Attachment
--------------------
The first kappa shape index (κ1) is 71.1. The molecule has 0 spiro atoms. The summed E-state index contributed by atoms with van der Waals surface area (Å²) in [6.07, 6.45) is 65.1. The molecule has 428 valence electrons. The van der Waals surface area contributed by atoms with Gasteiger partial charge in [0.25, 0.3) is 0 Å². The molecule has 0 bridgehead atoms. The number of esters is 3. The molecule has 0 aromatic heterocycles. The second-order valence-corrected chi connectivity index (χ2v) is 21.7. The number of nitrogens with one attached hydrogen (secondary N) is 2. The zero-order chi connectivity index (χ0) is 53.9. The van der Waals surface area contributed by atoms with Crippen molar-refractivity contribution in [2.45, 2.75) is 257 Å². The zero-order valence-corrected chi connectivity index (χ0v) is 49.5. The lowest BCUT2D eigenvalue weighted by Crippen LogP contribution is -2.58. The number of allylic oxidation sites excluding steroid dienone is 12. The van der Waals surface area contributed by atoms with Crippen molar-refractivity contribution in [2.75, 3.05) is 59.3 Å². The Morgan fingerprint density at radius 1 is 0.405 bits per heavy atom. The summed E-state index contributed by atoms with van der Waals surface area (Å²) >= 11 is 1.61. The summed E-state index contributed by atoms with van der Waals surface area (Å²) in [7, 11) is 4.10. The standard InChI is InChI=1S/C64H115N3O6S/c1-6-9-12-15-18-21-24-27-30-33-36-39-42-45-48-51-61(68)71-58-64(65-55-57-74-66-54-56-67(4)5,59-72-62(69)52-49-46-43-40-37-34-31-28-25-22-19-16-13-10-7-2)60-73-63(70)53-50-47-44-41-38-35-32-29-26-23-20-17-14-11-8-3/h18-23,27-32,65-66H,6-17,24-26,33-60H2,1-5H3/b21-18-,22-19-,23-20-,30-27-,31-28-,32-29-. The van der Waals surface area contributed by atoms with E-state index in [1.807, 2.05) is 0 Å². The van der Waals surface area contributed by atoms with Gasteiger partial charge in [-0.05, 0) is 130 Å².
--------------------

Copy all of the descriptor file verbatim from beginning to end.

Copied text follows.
The first kappa shape index (κ1) is 71.1. The molecule has 0 spiro atoms. The summed E-state index contributed by atoms with van der Waals surface area (Å²) in [6.07, 6.45) is 65.1. The molecule has 428 valence electrons. The van der Waals surface area contributed by atoms with Gasteiger partial charge in [0.25, 0.3) is 0 Å². The molecule has 0 bridgehead atoms. The number of esters is 3. The molecule has 0 aromatic heterocycles. The second-order valence-corrected chi connectivity index (χ2v) is 21.7. The number of nitrogens with one attached hydrogen (secondary N) is 2. The zero-order chi connectivity index (χ0) is 53.9. The van der Waals surface area contributed by atoms with Crippen molar-refractivity contribution in [2.45, 2.75) is 257 Å². The zero-order valence-corrected chi connectivity index (χ0v) is 49.5. The lowest BCUT2D eigenvalue weighted by Crippen LogP contribution is -2.58. The number of allylic oxidation sites excluding steroid dienone is 12. The van der Waals surface area contributed by atoms with Crippen molar-refractivity contribution in [2.75, 3.05) is 59.3 Å². The Morgan fingerprint density at radius 1 is 0.405 bits per heavy atom. The summed E-state index contributed by atoms with van der Waals surface area (Å²) >= 11 is 1.61. The summed E-state index contributed by atoms with van der Waals surface area (Å²) in [7, 11) is 4.10. The standard InChI is InChI=1S/C64H115N3O6S/c1-6-9-12-15-18-21-24-27-30-33-36-39-42-45-48-51-61(68)71-58-64(65-55-57-74-66-54-56-67(4)5,59-72-62(69)52-49-46-43-40-37-34-31-28-25-22-19-16-13-10-7-2)60-73-63(70)53-50-47-44-41-38-35-32-29-26-23-20-17-14-11-8-3/h18-23,27-32,65-66H,6-17,24-26,33-60H2,1-5H3/b21-18-,22-19-,23-20-,30-27-,31-28-,32-29-. The van der Waals surface area contributed by atoms with E-state index in [1.807, 2.05) is 0 Å². The van der Waals surface area contributed by atoms with Gasteiger partial charge in [-0.05, 0) is 130 Å².